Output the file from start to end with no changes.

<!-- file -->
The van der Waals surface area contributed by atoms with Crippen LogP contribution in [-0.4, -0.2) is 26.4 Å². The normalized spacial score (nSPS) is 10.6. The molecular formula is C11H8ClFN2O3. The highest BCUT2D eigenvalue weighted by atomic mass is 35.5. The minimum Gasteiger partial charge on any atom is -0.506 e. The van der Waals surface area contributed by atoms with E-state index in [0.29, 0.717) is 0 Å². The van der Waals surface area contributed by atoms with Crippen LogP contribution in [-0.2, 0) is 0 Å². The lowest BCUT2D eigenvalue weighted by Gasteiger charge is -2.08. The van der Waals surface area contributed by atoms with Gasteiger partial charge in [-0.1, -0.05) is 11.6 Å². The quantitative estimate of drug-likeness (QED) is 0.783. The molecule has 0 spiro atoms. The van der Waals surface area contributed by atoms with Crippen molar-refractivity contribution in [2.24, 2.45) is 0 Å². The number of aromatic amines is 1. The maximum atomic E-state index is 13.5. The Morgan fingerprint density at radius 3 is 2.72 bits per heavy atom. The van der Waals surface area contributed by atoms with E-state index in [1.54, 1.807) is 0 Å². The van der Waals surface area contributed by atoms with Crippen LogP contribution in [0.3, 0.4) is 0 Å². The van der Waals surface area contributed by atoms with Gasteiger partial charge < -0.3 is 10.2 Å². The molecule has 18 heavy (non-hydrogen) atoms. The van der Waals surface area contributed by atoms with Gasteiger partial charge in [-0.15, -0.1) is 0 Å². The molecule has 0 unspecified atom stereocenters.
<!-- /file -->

The van der Waals surface area contributed by atoms with Crippen LogP contribution in [-0.4, -0.2) is 26.4 Å². The normalized spacial score (nSPS) is 10.6. The molecular formula is C11H8ClFN2O3. The highest BCUT2D eigenvalue weighted by atomic mass is 35.5. The minimum Gasteiger partial charge on any atom is -0.506 e. The van der Waals surface area contributed by atoms with E-state index in [0.29, 0.717) is 0 Å². The van der Waals surface area contributed by atoms with Crippen LogP contribution in [-0.2, 0) is 0 Å². The lowest BCUT2D eigenvalue weighted by Gasteiger charge is -2.08. The van der Waals surface area contributed by atoms with Gasteiger partial charge in [-0.1, -0.05) is 11.6 Å². The quantitative estimate of drug-likeness (QED) is 0.783. The molecule has 0 spiro atoms. The van der Waals surface area contributed by atoms with Crippen molar-refractivity contribution in [2.24, 2.45) is 0 Å². The number of aromatic amines is 1. The maximum atomic E-state index is 13.5. The Morgan fingerprint density at radius 3 is 2.72 bits per heavy atom. The van der Waals surface area contributed by atoms with E-state index in [1.54, 1.807) is 0 Å². The van der Waals surface area contributed by atoms with Crippen LogP contribution in [0.3, 0.4) is 0 Å². The van der Waals surface area contributed by atoms with Gasteiger partial charge < -0.3 is 10.2 Å². The molecule has 18 heavy (non-hydrogen) atoms. The van der Waals surface area contributed by atoms with Gasteiger partial charge in [-0.15, -0.1) is 0 Å². The molecule has 0 unspecified atom stereocenters.